Background: Although treatments to address cosmetic concerns are common, patients’ self-reported motives for considering such procedures have not been systematically explored. Objective: To develop a framework of categories to describe patients' self-reported motivations for undergoing minimally invasive cosmetic procedures. Methods: Face-to-face, semistructured patient interviews were conducted with adult participants who had undergone or were considering minimally invasive cosmetic dermatologic procedures. A qualitative constant comparative approach was used to analyze interview transcripts, yielding themes and subthemes. Results: A total of 30 interviews were completed. Most patient-reported motivations for cosmetic procedures could be subsumed under 8 general categories (themes): (1) mental and emotional health, (2) cosmetic appearance, (3) physical health, (4) work and/or school success, (5) social well-being, (6) cost and/or convenience, (7) procedural perceptions, and (8) timing of treatment. Many individual motivations in these categories were unrelated to desire for physical beauty. In particular, participants wanted to avoid being self-conscious, enhance confidence, reduce the time and expense required to conceal physical imperfections, and be perceived as capable at work. Limitations: Only English-speaking patients in the United States were interviewed. Conclusion: Patient-reported motivations for cosmetic procedures mostly pertained to physical and psychosocial well-being. Indeed, a desire for improved cosmetic appearance was only 1 of the 8 themes revealed through the patient interviews.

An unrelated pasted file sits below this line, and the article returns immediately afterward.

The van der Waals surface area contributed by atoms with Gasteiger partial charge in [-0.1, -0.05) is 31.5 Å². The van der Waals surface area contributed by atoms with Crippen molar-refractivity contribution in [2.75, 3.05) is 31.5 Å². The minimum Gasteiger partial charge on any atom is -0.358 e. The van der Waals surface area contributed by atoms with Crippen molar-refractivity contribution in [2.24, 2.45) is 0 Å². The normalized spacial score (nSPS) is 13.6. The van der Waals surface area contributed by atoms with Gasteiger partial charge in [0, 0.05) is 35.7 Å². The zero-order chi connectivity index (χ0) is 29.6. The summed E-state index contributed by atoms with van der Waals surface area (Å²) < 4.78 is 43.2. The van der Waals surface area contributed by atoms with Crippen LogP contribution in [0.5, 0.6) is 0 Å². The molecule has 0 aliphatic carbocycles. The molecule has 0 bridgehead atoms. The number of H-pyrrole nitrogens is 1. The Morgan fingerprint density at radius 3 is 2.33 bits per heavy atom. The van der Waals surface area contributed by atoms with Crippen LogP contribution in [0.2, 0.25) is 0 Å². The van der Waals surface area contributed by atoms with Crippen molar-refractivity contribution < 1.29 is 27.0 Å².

- quality of life
ASJC Scopus subject areas